Check number of observations in SAS dataset

This post explains how to determine the number of observations in a SAS dataset. Most of the times we need to check whether a SAS dataset is empty or not. In macro, we generally tell SAS to go to the next iteration only when SAS dataset is non-empty. In this post, we will see various methods to count number of  rows (records) in SAS table.

Method I : Proc SQL Count (Not Efficient)

In the example below, we will use CARS dataset from SASHELP library. This dataset contains 428 observations and 15 columns.

The easiest method is to use count(*) in Proc SQL. It returns all rows (missing plus non-missing rows) in a dataset.
proc sql;
 select count(*) as N from;
Result : 428

In case you want to store it in a macro variable, you can use INTO : keyword.
proc sql noprint;
 select count(*) into :N from;

%put &N;
This will print the number of records in SAS log. Check log after running the above program.

Is it an efficient method?
No, it is not efficient at all. It does not use metadata information of SAS dataset. Instead it reads through each record (row) of your SAS dataset. It takes a long time to do it in big SAS tables. However, it is a simple and handy trick to calculate the number of rows in a SAS dataset.

Method 2 : Descriptor Portion (Efficient)

Before getting into detail, we need to understand the descriptor portion and how it works -

SAS dataset consists of the following two portion -
  1. Descriptor portion. It constitutes information about name of dataset, number of observations and variables, creation date, engine type.
  2. Data portion. It stores values of data.
This method is one of the most efficient way to count observations in a SAS table as it uses metadata information and does not search in dataset.
data _NULL_;
 if 0 then set nobs=n;
put "no. of observations =" n;
  1. The 'if 0' statement  does not process at execution time because IF statement does not hold TRUE. The whole IF THEN statement is used to pull the header information of the data set and later hand over to the compiler to adjust it to the PDV.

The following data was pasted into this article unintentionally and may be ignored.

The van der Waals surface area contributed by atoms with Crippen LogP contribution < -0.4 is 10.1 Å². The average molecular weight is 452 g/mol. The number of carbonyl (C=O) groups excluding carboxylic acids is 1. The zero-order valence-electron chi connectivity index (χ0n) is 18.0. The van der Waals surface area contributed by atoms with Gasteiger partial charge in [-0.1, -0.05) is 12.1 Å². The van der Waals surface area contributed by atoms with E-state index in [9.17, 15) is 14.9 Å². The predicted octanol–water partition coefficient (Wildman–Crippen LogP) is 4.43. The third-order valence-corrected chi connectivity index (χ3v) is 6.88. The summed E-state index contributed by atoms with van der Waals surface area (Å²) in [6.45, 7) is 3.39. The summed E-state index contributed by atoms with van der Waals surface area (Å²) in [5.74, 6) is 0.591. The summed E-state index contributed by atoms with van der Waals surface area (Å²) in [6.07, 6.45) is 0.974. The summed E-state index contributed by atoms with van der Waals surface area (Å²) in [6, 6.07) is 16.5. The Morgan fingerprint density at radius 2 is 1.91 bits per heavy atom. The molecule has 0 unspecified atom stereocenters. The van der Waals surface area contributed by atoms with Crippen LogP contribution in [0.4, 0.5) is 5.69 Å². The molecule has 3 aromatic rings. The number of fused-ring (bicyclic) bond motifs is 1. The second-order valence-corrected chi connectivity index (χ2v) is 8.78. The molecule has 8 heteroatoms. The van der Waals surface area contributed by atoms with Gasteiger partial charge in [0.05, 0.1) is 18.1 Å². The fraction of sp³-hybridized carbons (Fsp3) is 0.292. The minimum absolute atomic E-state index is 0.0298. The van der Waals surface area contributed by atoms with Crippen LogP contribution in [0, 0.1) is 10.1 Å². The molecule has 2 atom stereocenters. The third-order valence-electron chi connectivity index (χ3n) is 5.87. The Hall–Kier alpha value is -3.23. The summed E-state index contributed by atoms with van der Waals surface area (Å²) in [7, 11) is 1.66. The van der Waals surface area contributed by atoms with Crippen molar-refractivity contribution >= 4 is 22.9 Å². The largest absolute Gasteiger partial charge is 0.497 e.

2. NOBS is a SAS automatic variable which contains the number of rows in a dataset i.e. SASHELP.CARS dataset.
  3. NOBS = N puts the returns count of records in the variable n.
  4. The STOP statement is used to stop an endless loop.
Like the first method, we can keep it in a macro variable. See the implementation below -
data _NULL_;
 if 0 then set nobs=n;
 call symputx('totobs',n);
%put no. of observations = &totobs;
SAS Output

CALL SYMPUT is one of the method to create a SAS macro variable in data step. In this case, we have used a newer function i.e. CALL SYMPUTX which left justifies and trims trailing blanks from a numeric value. If you want to stick to the old style CALL SYMPUT, you can write like below -
call symput('totobs',left(n));

3. Proc SQL Dictionary Method (Efficient)

Like second method, we can use metadata information of a dataset with PROC SQL Dictionary.Tables.
proc sql noprint;
 select nobs into :totobs separated by ' ' from dictionary.tables
 where libname='SASHELP' and memname='CARS';
%put total records = &totobs.;
Proc SQL Dictionary.Tables

It is an efficient method as it does not look into each values of  a dataset to determine the count. The LIBNAME= refers to the name of the library in which data is stored. The MEMNAME= refers to SAS table (dataset). The separated by ' ' is used in this case to left align the numeric value.

4. Macro Language Method (Efficient)

This method also uses metadata information but it is via the macro language using DATA step functions. The OPEN function is used to open a data. The ATTRN function returns the value of a numeric attribute for a SAS data set. When it is used with the NOBS argument, it returns the number of observations. Later we are closing the opened dataset using CLOSE function.
%macro totobs(mydata);
    %let mydataID=%sysfunc(OPEN(&mydata.,IN));
    %let NOBS=%sysfunc(ATTRN(&mydataID,NOBS));
    %let RC=%sysfunc(CLOSE(&mydataID));
%put %totobs(;

SAS : Check if it is empty table

Suppose you only need to check whether a table is empty or not. You can use the same logic as explained above. And if the returned value is 0, write 'Empty Data' in log. Otherwise, count the number of records.
data _NULL_;
if 0 then set nobs=n;
if n = 0 then put 'empty dataset';
else put 'Not empty. Total records=' n;
Result : Not Empty. Total records = 428

Let's create a blank dataset to check the above code. The following program returns empty dataset as 1=2 condition does not meet.
proc sql noprint;
create table temp as
select * from
where 1 = 2;
Try it yourself!

Let's wrap the above code in a SAS macro
%macro emptydataset (inputdata=);
data _NULL_;
 if 0 then set &inputdata. nobs=n;
 call symputx('totobs',n);
%if &totobs. = 0 %then %put Empty dataset;
%else %do;
%put TotalObs=&totobs;
Result : TotalObs=428

Result : Empty dataset

If you think it's difficult to memorize sas code of descriptor portion method, you can use the code below.
data _NULL_;
set nobs=N;
if _N_ = 2 then stop;
put N;
SAS log
It reads only first two observations from the dataset. See log above.

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